Eighth Circuit Court of Appeals Affirms Dismissal of Minnesota Counties’ Lawsuit
MERSCORP Holdings, Inc. is well known for being an organized criminal enterprise. Their assets should have been seized and its corporate officers along with the minion robo signers should all be in prison. However, Americans are increasingly living in a country with no rules, for it was announced yesterday that the U.S. Court of Appeals for the Eighth Circuit affirmed the ruling by the District Court of Minnesota that there is no mandatory recording requirement under Minnesota law and this led to the the dismissal of the complaint by 87 Minnesota counties against MERS for failing to legally file titles upon resale or transfer.
On several occasions, I have interviewed Dave Krieger, the author of Clouded Titles. He asserts that MERS must present a chain of custody pertaining the to the title of home which follows every sale (your title). The popular phrase which surfaced five years ago “Show me the note” was reflective of the belief that before a bank, or a title company repossess your home, the bank/title company must show a complete chain of custody of the note in a court of law. Krieger has provided inservices for various District Attorneys around the country.
In the case of The County of Ramsey and the County of Hennepin, v. MERCORP Holdings, Inc., Mortgage Electronic Registration Systems., et al., the two counties, on behalf of eighty-seven Minnesota counties, filed a class-action suit alleging that the Lenders’ use of MERS System deprived the Counties of recording fees for mortgage assignments by allowing parties to bypass recordation with the Counties causing the loss of statutory recording fees, and creating gaps in chains of title. The counties assert that they are being denied revenue from the failure to file each and every home mortgage following a sale. More importantly, this practice leaves homeowners, who may be current on their mortgage payments or may have totally paid off their home mortgage, to being vulnerable to having their home seized because they might be paying the “wrong” mortgage company. In other words, America, when you write out your mortgage check, you cannot be sure that the company that you are writing the check to really holds the note to your home.
Ray Charles could see that this practice is wholly illegal and fraudulent. EVERY SINGLE HOMEOWNER IN AMERICA IS NOW VULNERABLE TO THIS HEINOUS PRACTICE!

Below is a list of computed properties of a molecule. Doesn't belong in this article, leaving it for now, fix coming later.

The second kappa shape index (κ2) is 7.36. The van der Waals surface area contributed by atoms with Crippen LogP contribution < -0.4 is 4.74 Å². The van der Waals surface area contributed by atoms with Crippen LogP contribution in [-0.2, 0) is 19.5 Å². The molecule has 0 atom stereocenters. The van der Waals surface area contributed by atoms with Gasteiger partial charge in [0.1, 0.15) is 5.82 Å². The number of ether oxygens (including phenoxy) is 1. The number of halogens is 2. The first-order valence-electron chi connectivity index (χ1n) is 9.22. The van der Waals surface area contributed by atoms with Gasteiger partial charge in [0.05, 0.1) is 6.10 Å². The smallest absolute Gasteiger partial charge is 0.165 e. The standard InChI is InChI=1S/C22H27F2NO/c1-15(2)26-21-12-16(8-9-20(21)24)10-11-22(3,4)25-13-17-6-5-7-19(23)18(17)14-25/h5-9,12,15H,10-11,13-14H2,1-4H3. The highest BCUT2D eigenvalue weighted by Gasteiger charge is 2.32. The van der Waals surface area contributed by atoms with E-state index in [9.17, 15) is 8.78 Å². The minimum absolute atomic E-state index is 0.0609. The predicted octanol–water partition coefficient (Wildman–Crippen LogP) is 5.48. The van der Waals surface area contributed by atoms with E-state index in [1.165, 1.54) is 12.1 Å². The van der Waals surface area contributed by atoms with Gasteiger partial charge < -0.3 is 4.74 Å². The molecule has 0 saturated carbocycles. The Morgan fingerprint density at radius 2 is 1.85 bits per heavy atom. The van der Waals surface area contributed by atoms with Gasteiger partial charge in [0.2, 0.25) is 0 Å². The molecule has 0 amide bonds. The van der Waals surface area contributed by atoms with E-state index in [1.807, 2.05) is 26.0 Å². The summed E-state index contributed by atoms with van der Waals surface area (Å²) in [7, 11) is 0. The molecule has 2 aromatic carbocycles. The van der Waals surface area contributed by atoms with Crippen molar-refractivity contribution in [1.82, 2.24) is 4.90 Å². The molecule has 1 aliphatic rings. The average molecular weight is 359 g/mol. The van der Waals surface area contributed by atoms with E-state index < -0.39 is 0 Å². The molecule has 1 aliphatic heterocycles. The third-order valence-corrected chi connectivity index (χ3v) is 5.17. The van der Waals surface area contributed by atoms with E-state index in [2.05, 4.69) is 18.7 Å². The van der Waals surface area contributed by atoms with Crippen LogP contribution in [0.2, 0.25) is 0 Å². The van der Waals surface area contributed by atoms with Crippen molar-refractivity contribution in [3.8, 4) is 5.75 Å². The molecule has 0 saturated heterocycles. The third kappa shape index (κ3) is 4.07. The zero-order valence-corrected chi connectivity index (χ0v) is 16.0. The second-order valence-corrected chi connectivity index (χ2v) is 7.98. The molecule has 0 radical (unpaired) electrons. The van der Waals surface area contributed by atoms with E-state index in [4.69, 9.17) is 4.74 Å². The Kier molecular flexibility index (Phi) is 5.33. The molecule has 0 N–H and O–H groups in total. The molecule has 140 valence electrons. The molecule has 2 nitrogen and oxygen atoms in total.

The Eighth Circuit also declined to certify a question to the Minnesota Supreme Court as requested by the Counties of Minnesota. The Circuit Court erroneously ruled that, “ … because we believe Minnesota case law establishes that Minnesota law imposes no duty to record a mortgage or a mortgage assignment with the county recorder…”
This is where the ruling gets interesting and casts the court in the light of being a criminal accomplice after the fact. The Circuit Court amazingly cited a number of Minnesota Court cases interpreting the Recording Act that find that recording is permissive. (See e.g., Jackson v. MERS). The Court proclaimed that the district court held that the wording “shall be recorded” in the Recording Act does not require recordation of land transfers, but instead informs parties where they should record their instrument if they desire the benefits of recording the security instrument, namely providing notice of the lien and its priority. In other words, it is now legal to steal and to commit conspiracy in hiding the fact that the bank/title company is engaged in theft.
To add insult to injury, the Eighth Circuit held that a county did not and cannot state a claim for unjust enrichment or public nuisance against MERS “when there is no duty under state law to record mortgages or subsequent assignments.” In other words, it is legal for MERS and their related organization to reap benefits from this criminal enterprise system.
Understandably MERS was thrilled with the ruling; “We did not believe the claims behind this case had merit,” said MERSCORP Holdings Vice President for Corporate Communications, Janis Smith. “The appellate court’s ruling, once again, confirms the legality of MERS and its business.” Legal to steal? Thank you Ms. Smith, you are setting a fine example for your friends and children with your twisted view of justice.
This case begs the question, where do Americans seek relief from injustice?
Dave Hodges is the Editor and Host of The Common Sense Show.